Diabetes

Diabetes Specialist
Approximately 29 million Americans live with diabetes, a chronic disease that causes blood sugar levels to rise above normal levels. At Morris Medical Center in Fort Myers, Florida, Dr. Dareld Morris and his team offer patients with diabetes the medical treatment and self-management skills they need to avoid complications and lead long, healthy lives.

Diabetes Q & A

What is diabetes?

There are two types of diabetes. Type 1 diabetes occurs when your pancreas doesn’t produce insulin, and type 2 diabetes develops when your pancreas doesn’t produce enough insulin, or your body becomes insulin resistant. Type 1 diabetes is usually diagnosed during childhood, and people with a family history of the disease have a greater chance of developing it. Type 2 diabetes, which is caused by a combination of factors and is largely preventable, accounts for about 9 out of 10 cases of the disease.

What are the symptoms of type 2 diabetes?

People don’t always experience symptoms when they’re pre-diabetic or insulin-resistant or even during the initial phase of the disease itself. When symptoms do emerge, they can vary from person to person. Some of the most common symptoms of type 2 diabetes include:

  • Increased or extreme thirst or hunger
  • Frequent urination
  • Unexplained weight loss
  • Fatigue and irritability
  • Tingling sensations or numbness in the hands or feet
  • Dry, itchy skin
  • Frequent infections
  • Slow-healing sores
  • Blurry vision
  • Vaginal yeast infections

Other symptoms include rapid breathing, unusually bad breath, high blood pressure, and darkening skin around your neck or in your armpits. If you have any of these symptoms, make an appointment to see Dr. Morris.

What causes type 2 diabetes?

Researchers don’t know exactly what makes some people more prone to type 2 diabetes, but there are several risk factors that can increase your likelihood of developing the disease:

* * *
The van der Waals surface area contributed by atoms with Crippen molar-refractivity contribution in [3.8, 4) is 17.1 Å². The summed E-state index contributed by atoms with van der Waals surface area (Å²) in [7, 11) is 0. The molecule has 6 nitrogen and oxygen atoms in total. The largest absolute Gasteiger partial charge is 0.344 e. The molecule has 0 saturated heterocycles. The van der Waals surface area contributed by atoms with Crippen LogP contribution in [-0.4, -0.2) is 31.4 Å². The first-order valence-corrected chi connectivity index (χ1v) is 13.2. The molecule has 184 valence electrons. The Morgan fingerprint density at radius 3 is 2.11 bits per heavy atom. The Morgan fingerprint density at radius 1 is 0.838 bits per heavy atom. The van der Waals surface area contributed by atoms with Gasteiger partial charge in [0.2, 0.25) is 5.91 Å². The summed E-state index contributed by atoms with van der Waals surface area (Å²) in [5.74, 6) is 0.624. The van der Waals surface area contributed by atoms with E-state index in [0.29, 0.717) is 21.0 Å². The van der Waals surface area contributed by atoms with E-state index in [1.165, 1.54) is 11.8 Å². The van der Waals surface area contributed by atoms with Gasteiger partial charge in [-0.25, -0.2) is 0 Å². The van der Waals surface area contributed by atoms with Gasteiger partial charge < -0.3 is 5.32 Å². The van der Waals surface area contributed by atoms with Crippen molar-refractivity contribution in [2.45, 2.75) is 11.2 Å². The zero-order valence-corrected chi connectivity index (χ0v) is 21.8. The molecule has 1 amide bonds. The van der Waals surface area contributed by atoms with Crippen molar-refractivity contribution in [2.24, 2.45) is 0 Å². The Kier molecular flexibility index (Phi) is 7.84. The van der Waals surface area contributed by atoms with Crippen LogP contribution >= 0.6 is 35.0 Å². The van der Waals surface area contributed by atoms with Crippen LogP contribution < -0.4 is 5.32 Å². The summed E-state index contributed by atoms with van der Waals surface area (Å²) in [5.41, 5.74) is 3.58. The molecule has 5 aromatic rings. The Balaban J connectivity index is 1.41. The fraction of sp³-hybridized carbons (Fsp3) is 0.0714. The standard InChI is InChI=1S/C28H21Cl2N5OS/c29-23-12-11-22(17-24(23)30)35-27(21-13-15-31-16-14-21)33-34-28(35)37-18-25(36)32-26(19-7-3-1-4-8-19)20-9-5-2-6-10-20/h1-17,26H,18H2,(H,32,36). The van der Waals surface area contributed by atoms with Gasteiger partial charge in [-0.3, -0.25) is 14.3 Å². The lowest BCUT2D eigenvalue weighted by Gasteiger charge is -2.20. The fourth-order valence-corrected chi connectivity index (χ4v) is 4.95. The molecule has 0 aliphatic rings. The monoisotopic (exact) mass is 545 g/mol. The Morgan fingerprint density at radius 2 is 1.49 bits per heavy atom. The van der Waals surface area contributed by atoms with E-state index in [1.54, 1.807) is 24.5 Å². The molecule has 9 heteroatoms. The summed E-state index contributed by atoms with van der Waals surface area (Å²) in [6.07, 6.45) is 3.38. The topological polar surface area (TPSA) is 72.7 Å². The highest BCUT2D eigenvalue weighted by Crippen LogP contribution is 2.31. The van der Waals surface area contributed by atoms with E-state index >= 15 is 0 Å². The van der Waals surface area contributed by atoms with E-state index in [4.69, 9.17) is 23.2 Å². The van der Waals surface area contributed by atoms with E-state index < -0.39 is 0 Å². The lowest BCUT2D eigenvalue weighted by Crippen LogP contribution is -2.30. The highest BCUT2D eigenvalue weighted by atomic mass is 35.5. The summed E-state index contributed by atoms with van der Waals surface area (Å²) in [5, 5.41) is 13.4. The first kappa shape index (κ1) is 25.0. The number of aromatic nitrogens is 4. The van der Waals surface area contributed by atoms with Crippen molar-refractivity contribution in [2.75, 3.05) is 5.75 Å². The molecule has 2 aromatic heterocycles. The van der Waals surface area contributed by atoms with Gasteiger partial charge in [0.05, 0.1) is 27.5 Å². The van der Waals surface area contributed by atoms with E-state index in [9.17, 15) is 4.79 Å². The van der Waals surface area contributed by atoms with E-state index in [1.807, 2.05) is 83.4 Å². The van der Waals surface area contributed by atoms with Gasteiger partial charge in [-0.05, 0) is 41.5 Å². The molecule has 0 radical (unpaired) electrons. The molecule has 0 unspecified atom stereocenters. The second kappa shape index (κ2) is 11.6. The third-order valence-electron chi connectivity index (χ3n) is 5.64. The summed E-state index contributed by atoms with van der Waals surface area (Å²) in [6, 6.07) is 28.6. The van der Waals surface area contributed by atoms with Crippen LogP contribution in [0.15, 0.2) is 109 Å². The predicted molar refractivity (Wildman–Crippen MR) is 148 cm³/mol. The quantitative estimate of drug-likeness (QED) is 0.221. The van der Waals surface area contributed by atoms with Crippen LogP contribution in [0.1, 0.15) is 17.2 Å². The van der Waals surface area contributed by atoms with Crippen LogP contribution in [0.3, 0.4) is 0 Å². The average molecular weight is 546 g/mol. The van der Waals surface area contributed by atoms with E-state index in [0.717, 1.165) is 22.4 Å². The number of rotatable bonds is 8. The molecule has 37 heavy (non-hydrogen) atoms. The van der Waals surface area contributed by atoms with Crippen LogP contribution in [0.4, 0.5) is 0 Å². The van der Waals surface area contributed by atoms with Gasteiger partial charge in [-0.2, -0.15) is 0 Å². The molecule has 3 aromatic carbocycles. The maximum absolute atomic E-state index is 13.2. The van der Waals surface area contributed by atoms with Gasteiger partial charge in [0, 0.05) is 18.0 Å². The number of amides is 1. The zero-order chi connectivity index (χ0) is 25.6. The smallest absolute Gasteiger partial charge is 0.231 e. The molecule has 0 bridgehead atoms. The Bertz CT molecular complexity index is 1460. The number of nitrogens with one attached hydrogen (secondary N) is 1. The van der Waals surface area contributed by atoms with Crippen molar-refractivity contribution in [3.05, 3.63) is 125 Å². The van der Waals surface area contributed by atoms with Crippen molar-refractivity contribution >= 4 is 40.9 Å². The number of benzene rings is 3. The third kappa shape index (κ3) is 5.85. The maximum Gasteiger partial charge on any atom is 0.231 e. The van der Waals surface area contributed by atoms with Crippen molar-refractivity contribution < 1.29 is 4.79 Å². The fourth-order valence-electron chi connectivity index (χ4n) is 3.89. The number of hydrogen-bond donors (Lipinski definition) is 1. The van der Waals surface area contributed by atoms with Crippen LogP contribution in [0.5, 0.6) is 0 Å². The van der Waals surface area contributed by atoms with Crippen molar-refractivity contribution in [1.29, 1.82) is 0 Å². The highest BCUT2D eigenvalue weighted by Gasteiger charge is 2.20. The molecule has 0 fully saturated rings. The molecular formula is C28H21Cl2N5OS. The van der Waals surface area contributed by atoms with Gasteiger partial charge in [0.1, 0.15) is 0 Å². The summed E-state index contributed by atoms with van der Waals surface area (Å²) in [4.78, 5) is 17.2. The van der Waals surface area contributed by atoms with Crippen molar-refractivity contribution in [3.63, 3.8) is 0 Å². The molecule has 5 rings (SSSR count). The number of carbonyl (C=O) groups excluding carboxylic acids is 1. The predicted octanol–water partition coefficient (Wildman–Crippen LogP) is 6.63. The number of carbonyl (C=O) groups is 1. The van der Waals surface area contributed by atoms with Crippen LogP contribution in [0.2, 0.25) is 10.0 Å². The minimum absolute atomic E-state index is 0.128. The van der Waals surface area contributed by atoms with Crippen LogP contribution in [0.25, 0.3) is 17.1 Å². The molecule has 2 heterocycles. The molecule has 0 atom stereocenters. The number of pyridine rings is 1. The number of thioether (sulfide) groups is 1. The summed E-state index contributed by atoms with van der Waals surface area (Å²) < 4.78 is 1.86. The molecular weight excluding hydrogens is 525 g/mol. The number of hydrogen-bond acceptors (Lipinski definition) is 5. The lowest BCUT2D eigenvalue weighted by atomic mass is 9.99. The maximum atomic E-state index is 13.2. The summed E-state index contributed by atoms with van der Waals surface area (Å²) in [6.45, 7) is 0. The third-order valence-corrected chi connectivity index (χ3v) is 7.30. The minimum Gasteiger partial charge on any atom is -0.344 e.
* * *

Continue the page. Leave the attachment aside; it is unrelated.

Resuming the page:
• Weight: Being overweight or obese is the most significant risk factor
  • Inactivity: Lack of physical activity can substantially amplify your risk
  • Age: Risk increases as you get older, particularly after age 45
  • High blood pressure: Blood pressure higher than 140/90 boosts your risk
  • Abnormal cholesterol or triglyceride levels: Either high triglycerides or low HDL (good) cholesterol levels can put you at greater risk
  • Family history: If one of your parents or siblings has the disease, your risk increases
  • Ethnicity: Hispanic Americans, African Americans, Native Americans, and Pacific Islanders are more likely to be diagnosed with type 2 diabetes

How can I live a healthy life with diabetes?

Eating right, getting regular exercise, and taking your diabetes medications exactly as prescribed are essential to maintaining optimal blood sugar levels and feeling good. If you’re overweight, shedding extra pounds can also go a long way in helping you control the condition. That’s because excess fat increases the degree to which your body is insulin resistant. Getting started on a medical weight loss plan as soon as possible is one of the best way to maintain control of your health and prevent the disease from progressing.

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